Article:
In light of the Government’s Three Waters Review, Otago and Southland councils have been discussing whether a collaborative approach to water services delivery (drinking water, storm water and wastewater) could benefit Otago and Southland communities and the environment.
To explore what options may be viable for the future delivery of 3 Waters services, the councils have applied to Government to help fund an indicative business case.
On behalf of the Otago and Southland councils, Dunedin City Council General Manager Infrastructure Services Simon Drew says this type of investigation will produce options that will inform further discussions and, in time, public consultation on how 3 Waters services are delivered.
“The business case and associated workshops, alongside stakeholder engagement will allow Otago and Southland to develop and understand water service arrangements that best meet and respond to local circumstances,” says Mr Drew. “The process will identify a preferred option or options to investigate further and discuss with communities.”
“This is not about privatising water, it is the beginning of a conversation about the most efficient and effective way of delivering these vital services. Government have been very clear that 3 Waters assets remain in public ownership.”
Mana whenua will be involved throughout the process so that their values and aspirations, inherited through whakapapa to the land and water, will be realised.
The business case is expected to take approximately eight months, to be completed by December 2020. It will then be brought back to councils for discussion. If the funding application is not successful, Otago and Southland councils remain committed to exploring avenues for collaborating on 3 Water services. Alternatives to the Government-funded process will be progressed if required.
The indicative business case has been costed at $375,000. Government is being asked to fund 50% of the cost. The remaining 50% will be funded jointly by Otago and Southland local and regional councils.
A full report outlining the investigation will be presented to respective councils over the next few weeks.
Councils will be advised in April 2020 if the funding application has been successful.
The 10 councils are Dunedin City Council, Central Otago District Council, Clutha District Council, Queenstown Lakes District Council, Waitaki District Council, Otago Regional Council, Gore District Council, Invercargill City Council, Southland District Council and Environment Southland.
QUESTIONS AND ANSWERS
Q. What is the Government’s Three Waters Review?
A. Central Government is reviewing the regulation and supply arrangements for 3 Waters across New Zealand. The review acknowledges several challenges facing the sector, including funding pressures, rising environmental standards, climate change, seasonal pressure from tourism, and the recommendations of the Havelock North water supply contamination incident in 2016.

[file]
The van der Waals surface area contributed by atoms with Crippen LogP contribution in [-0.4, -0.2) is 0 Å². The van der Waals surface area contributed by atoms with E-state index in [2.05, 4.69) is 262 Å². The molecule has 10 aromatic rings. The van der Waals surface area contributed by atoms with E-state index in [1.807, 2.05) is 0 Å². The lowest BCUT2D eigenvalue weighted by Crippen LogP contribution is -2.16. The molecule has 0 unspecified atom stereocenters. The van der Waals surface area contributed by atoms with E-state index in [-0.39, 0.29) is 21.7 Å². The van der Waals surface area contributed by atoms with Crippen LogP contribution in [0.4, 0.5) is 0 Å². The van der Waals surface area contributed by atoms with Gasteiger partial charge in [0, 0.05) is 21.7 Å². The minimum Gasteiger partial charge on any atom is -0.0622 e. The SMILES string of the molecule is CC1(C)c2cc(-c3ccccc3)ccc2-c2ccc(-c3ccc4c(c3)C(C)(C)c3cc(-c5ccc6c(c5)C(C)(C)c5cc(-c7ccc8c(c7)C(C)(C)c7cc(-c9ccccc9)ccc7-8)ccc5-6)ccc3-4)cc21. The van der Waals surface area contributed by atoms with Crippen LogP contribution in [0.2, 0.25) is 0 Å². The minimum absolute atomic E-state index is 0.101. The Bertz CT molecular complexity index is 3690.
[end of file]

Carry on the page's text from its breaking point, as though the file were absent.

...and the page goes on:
Q. What has the Government done so far?
A. In December 2019, the Government introduced Taumata Arowai, the Water Services Bill, which establishes a new water regulator – called Taumata Arowai – as a Crown agent and outlines its objectives, functions, operating principles and governance arrangements. A separate bill will implement new regulations affecting drinking water, wastewater and storm water networks.
Q. Will residents have water meters?
A. No decisions have been made. This is a preliminary investigation to explore suitable options for 3 Waters service delivery.
Q. Will rates increase?
A. The investigation will examine whether shared services can minimise rates increases associated with 3 Waters services, with an overall, long-term benefit for ratepayers.
Q. Will boil water notices be lifted, will water be chlorinated?
A. This review is not about drinking water quality, chlorination, or removing chlorine from drinking water. Any future decisions about drinking water quality will be considered following the new drinking water regulations.
Q. When will a final decision be made?
A. The business case is due back to councils in December 2020. Findings from it will be discussed with Council, mana whenua and the public before any decisions are made.
Q. Will the public be consulted before decisions are made?
A. Yes. Public feedback is expected to be sought during the 2021 10-Year Plan processes at each council.